Arizona Secretary of State Probes Alleged Trump Calls to Election Officials

After reports that former President Donald Trump and his allies had apparently tried to call election officials in Arizona to get them to overturn election results in the state, Arizona Secretary of State Katie Hobbs, a Democrat, is calling on state Attorney General Mark Brnovich to investigate the alleged calls.

“I write today to urge you to investigate and take appropriate enforcement action against potential violations of Arizona’s election laws,” Hobbs, who is running for governor, wrote in a letter to Brnovich on Wednesday. Hobbs urges Brnovich, a Republican, to “not only seek justice in this instance, but to prevent future attempts to interfere with the integrity of our elections.”

The calls, first reported by the Arizona Republic, found that Trump and his personal attorney Rudy Giuliani had attempted to contact election officials and sent text messages and left voicemails when their attempts were ignored.

Trump apparently tried to call then-chairman of the Maricopa County Board of Supervisors Clint Hickman twice — once on New Year’s Eve, as Hickman was out celebrating the new year, and once on January 3, after Trump’s contentious phone call with Georgia Secretary of State Brad Raffensperger in which he pressured Raffensperger to overturn Georgia’s election results.

Around the same time, the Arizona Republic reported last week, Giuliani made a couple of calls to election supervisors. In one voicemail, he pleaded with the officials to help him turn the tide toward Trump. “Maybe we can get this thing fixed up,” he said, according to Maricopa County records. “You know, I really think it’s a shame that Republicans sort of are both in this kind of situation. And I think there may be a nice way to resolve this for everybody.”

The state Republican Party Chairwoman Kelli Ward also tried to pressure election officials through text messages. “We need you to stop the counting,” Ward texted Hickman — an incident cited by Hobbs in her letter. Ward sent a series of messages to Hickman and other election supervisors accusing them of being “unAmerican” and making vague threats because the election board wouldn’t capitulate to Trump and the Republican party’s whims on the election.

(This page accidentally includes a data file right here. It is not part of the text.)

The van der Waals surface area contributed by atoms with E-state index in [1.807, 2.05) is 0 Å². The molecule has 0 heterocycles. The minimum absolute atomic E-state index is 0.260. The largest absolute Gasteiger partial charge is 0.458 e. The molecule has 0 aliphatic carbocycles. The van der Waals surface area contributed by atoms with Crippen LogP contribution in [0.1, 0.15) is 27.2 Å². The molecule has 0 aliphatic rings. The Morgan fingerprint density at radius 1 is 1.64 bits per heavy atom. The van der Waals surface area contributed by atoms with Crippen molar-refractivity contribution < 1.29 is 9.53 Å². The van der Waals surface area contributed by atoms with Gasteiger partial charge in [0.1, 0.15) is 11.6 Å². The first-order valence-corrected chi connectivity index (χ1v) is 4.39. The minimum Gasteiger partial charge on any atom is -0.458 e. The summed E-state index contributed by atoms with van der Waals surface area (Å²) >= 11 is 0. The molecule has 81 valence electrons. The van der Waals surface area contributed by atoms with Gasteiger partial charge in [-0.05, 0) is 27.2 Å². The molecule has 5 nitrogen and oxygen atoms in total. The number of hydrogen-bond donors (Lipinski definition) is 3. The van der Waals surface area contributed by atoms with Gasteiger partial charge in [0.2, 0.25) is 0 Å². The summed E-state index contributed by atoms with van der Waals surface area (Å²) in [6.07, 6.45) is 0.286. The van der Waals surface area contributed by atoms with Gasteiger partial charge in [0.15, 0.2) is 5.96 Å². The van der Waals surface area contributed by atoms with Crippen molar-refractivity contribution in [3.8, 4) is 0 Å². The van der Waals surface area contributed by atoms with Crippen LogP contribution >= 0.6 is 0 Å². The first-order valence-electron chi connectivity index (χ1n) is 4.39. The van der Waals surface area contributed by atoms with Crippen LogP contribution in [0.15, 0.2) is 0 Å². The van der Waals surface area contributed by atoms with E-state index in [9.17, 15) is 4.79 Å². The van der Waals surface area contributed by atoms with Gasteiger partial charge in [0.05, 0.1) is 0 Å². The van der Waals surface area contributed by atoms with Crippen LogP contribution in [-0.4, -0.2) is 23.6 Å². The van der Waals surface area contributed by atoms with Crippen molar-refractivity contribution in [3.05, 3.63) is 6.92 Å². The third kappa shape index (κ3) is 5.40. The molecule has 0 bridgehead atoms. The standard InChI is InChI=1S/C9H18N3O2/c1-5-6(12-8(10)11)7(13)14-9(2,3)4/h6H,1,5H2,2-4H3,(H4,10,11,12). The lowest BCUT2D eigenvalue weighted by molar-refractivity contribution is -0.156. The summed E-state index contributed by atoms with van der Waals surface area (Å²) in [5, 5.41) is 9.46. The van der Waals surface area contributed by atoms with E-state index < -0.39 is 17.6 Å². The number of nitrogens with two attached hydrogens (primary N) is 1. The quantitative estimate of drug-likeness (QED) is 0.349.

Brnovich has yet to respond to Hobbs’s request. It’s unclear whether or not he will actually launch an investigation, however, since Brnovich, who is running for U.S. Senate, has himself led the charge in a Supreme Court case that gutted what was left of the Voting Rights Act last week. Brnovich has also defended the Arizona ballot “audit” that has been fraught with incompetency and racism, and that’s likely fueling false notions of fraud about the election, regardless of the review’s results.

The ballot review also came under scrutiny when an Arizona judge on Wednesday questioned why the public doesn’t have access to documents on Cyber Ninjas, the Trump-linked company that is running the review. “Isn’t the public entitled to know who is paying for this?” the judge asked.

Indeed, some recent reporting has found that the spurious ballot review is being paid for by Trump allies and supporters, with hundreds of thousands of dollars coming from organizations that are affiliated with the extremist right-wing One America News Network (OANN).